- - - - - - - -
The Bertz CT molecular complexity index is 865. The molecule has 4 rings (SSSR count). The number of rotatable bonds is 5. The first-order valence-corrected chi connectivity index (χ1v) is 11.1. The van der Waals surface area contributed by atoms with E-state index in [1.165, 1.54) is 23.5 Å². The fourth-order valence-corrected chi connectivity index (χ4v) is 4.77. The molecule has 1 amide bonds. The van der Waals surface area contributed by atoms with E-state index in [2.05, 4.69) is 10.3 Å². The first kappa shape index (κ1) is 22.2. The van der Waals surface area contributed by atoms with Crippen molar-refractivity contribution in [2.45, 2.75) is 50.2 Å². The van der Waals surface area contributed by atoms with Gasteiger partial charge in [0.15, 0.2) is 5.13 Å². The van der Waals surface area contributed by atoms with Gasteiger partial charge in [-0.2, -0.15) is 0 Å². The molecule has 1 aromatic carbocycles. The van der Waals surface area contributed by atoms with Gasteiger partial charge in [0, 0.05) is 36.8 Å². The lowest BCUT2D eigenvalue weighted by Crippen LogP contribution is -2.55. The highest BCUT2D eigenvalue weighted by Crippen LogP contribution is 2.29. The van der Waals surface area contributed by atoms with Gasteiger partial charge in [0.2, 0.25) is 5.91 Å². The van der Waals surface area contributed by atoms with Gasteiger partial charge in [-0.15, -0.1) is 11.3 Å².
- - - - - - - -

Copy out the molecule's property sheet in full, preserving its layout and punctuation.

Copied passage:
The Bertz CT molecular complexity index is 865. The molecule has 4 rings (SSSR count). The number of rotatable bonds is 5. The first-order valence-corrected chi connectivity index (χ1v) is 11.1. The van der Waals surface area contributed by atoms with E-state index in [1.165, 1.54) is 23.5 Å². The fourth-order valence-corrected chi connectivity index (χ4v) is 4.77. The molecule has 1 amide bonds. The van der Waals surface area contributed by atoms with E-state index in [2.05, 4.69) is 10.3 Å². The first kappa shape index (κ1) is 22.2. The van der Waals surface area contributed by atoms with Crippen molar-refractivity contribution in [2.45, 2.75) is 50.2 Å². The van der Waals surface area contributed by atoms with Gasteiger partial charge in [0.15, 0.2) is 5.13 Å². The van der Waals surface area contributed by atoms with Gasteiger partial charge in [-0.2, -0.15) is 0 Å². The molecule has 1 aromatic carbocycles. The van der Waals surface area contributed by atoms with Gasteiger partial charge in [0, 0.05) is 36.8 Å². The lowest BCUT2D eigenvalue weighted by Crippen LogP contribution is -2.55. The highest BCUT2D eigenvalue weighted by Crippen LogP contribution is 2.29. The van der Waals surface area contributed by atoms with Gasteiger partial charge in [0.2, 0.25) is 5.91 Å². The van der Waals surface area contributed by atoms with Gasteiger partial charge in [-0.15, -0.1) is 11.3 Å².